Better than Indy

Memorial Day Weekend. Stay home and watch the Indianapolis 500 on TV? Not when we can fly in the gym at St. Vincent's.

Ed launches his EZB.

Brian's NOCAL Beechcraft Staggerwing.

Austin, who is already designing and building model airplanes, gets some pointers as he prepares to launch George's Puss Moth.

The Puss Moth is a good flyer.

Brad and Baxter ready to ROG.

Their Bostonian is starting to show its potential after a series of trim adjustments yesterday.

Peter's Honeybee. Notice I am standing in the background, after this tiny plane hit me in the face last month!


I'm not sure who owns this CO2 powered model. I have not seen it fly, and I'd like to know more about it.


Nickel scale Cessna

George has started the motor.

I need to make sure the nose block is right-side-up.

My Celtic achieved its best time yet, 1:10, after multiple near-misses with the beams.

Kermit's XE5 also had its best time yet, 1:04.

Richard's XE5 is also doing well, sometimes flying above and through the beams...and other places.

This is better than motor sports any day. Special thanks to Austin's dad, Chris, who took all these photographs.

Dave W.


A movie for modelers

By Dave Wingate
MAC Film Critic

If you build model airplanes you will probably enjoy “The Flight of the Phoenix.” I mean the original (1965) version, not the recent remake. This is a good movie and model aviation is part of the story.

What happens when you combine the Sahara Desert, a surplus C-82 transport, aging pilot, alcoholic navigator, and a sandstorm? If you think this is a recipe for disaster, you’re right.

“The Flight of the Phoenix” is a psychological thriller with interesting, realistic characters. The film owes its success to a fine cast starring Jimmy Stewart, Richard Attenborough, Ernest Borgnine, Peter Finch, and Hardy Kruger.

At the center of the plot is an intense conflict between the pilot (Stewart) and one of the passengers, an aircraft designer (Kruger) who wants to rebuild the crashed plane. These two don’t always act rationally, but being stranded in the desert seems to have that effect on people.

How does this relate to model airplanes? I don’t want to give away too many details, but I will say “The Flight of the Phoenix” explains the difference between a toy airplane and a model airplane . . . emphatically.

One last note regarding models: Richard Crossley has created a highly detailed, free flight version of “the Phoenix” that can be seen on Mike Stuart's website: 2005 BFMA Indoor Scale Nationals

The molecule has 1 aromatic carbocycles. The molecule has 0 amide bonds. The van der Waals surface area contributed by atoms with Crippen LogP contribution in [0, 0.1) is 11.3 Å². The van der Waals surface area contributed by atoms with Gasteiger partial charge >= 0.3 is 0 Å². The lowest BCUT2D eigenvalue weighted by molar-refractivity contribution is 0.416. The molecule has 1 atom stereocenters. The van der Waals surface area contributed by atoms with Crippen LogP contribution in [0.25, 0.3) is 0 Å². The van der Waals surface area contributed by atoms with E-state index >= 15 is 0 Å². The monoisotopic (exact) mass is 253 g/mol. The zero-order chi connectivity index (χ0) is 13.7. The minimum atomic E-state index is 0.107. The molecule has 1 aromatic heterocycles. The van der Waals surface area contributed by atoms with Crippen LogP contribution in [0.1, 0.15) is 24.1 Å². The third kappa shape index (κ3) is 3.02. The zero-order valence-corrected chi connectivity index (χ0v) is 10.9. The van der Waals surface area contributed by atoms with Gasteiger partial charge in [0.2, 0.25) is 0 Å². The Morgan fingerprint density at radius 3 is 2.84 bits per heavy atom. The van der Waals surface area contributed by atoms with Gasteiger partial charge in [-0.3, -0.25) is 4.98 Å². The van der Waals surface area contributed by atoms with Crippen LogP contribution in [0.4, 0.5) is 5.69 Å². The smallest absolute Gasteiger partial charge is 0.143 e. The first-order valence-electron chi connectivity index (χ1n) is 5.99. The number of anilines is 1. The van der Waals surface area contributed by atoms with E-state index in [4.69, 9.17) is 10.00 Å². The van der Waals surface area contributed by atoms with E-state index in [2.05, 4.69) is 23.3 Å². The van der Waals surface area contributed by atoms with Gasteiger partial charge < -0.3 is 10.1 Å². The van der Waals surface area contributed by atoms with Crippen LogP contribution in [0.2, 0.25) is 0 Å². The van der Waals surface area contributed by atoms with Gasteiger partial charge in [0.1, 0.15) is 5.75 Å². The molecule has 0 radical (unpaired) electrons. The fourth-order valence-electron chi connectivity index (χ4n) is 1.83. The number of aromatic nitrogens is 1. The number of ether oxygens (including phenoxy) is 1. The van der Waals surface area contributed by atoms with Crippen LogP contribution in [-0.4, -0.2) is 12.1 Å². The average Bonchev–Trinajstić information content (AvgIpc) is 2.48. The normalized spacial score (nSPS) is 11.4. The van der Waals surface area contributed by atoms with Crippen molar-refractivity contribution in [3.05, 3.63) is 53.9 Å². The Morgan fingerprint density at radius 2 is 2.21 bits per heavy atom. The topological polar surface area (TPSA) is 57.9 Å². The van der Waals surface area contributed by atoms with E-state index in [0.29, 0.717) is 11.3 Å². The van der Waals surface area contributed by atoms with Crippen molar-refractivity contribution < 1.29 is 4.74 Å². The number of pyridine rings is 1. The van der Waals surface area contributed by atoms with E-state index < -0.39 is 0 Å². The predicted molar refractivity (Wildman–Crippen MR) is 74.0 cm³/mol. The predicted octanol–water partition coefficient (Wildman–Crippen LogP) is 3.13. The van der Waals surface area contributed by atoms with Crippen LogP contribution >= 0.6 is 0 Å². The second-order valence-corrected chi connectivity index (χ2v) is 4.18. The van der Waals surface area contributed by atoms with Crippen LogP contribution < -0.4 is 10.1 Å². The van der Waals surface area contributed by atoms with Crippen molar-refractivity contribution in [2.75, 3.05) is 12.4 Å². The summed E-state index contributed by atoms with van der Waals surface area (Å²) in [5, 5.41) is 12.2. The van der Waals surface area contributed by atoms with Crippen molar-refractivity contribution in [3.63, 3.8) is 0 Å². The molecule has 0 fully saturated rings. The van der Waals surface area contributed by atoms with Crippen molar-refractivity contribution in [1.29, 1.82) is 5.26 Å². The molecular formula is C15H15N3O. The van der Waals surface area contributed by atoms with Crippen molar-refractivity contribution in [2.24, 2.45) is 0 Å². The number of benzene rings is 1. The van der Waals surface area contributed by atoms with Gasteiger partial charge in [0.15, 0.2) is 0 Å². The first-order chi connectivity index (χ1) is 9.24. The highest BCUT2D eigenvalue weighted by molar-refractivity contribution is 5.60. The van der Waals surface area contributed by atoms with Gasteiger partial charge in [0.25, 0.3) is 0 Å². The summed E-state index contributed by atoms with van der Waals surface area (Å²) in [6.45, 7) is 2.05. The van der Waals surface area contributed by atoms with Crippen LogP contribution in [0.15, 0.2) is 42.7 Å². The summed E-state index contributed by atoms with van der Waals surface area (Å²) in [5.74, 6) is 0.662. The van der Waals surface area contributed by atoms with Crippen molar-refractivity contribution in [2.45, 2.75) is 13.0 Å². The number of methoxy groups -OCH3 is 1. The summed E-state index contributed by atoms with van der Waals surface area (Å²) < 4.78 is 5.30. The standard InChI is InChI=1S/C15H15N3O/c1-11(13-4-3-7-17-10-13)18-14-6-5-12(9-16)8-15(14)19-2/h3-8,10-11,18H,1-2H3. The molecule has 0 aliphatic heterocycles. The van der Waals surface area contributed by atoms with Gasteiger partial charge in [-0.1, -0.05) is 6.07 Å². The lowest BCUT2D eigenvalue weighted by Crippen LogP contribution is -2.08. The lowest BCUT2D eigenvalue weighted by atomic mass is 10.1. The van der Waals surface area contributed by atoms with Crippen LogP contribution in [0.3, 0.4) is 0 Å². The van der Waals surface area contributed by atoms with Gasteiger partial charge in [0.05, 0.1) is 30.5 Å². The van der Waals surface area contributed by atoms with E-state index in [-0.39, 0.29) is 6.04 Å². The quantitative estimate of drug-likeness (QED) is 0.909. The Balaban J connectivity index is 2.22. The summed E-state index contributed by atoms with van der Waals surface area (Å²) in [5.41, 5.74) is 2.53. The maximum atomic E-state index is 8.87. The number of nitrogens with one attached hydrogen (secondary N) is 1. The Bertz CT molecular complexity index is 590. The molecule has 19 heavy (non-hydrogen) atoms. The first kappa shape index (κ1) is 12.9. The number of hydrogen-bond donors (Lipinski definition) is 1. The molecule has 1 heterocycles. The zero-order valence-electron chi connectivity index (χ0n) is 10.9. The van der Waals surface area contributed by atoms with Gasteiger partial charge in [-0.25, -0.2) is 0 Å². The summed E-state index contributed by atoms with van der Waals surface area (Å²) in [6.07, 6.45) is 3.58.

XE5 news

Yes, we are all supposed to be building XE5s for an indoor competition.. and of course there will be a dose of controversy surrounding weight and props etc to spice up the handicapping. Here are three contenders - from Ed, Richard, and Kermit, who will certainly be up there in the standings.

Gentlemen - please send me your construction notes and I will post them here for the benefit of members who just don't have your experience. Below are some notes from Kermit in response to my briefly seeing his beautiful yellow and green version perform at our last indoor meeting . . . .

Thanks for the kind words about my XE5. Now that it has actually flown, I can reveal "the rest of the story" behind its showing up Sunday. I actually began to cut wood to build it last Weds. afternoon! I keep promising myself that I'm NOT going to do that "last minute build" thing anymore, but it quite often seems that is the only way I can get myself motivated to get something built. I actually completed putting the last minute finishing touches (headrest, windshield, pilot) on it about 7 PM Sat. evening. I was quite pleased with how quickly I was able to get a reasonably good performance out of it Sunday. However, despite of how well it flew, I'm seriously considering cutting into it to put more incidence in the top wing as I really don't like the way it recovers from rafter and wall collisions (or rather DOESN'T recover!). I'm pretty convinced that the setup on the plans with the top wing with a degree or two LESS incidence than the bottom wing is NOT the way to go. Another clue, besides the "recovery problem", is that it seems to "want" to fly VERY nose high. My interpretation or analysis of that is that the upper wing is flying at too low an angle, thus causing the overall nose-high attitude. I'll probably first try to set the top wing incidence roughly equal to the bottom wing (about 1/16" higher on the LE than now), and then if that is better, but not enough, maybe even a degree or so more than the bottom wing. I'm pretty sure this will require the addition of a bit of noseweight, but oh well!



Here's the completed FW TA 152. 32" wingspan, 80 grams with rubber. It won't turn easily so now there's a big tab on the rudder. I've tried it, but only in the wind - climbs fast but couldn't hold the height as it turned downwind. Please let's have a calm day at Lakeville.

Happy crunches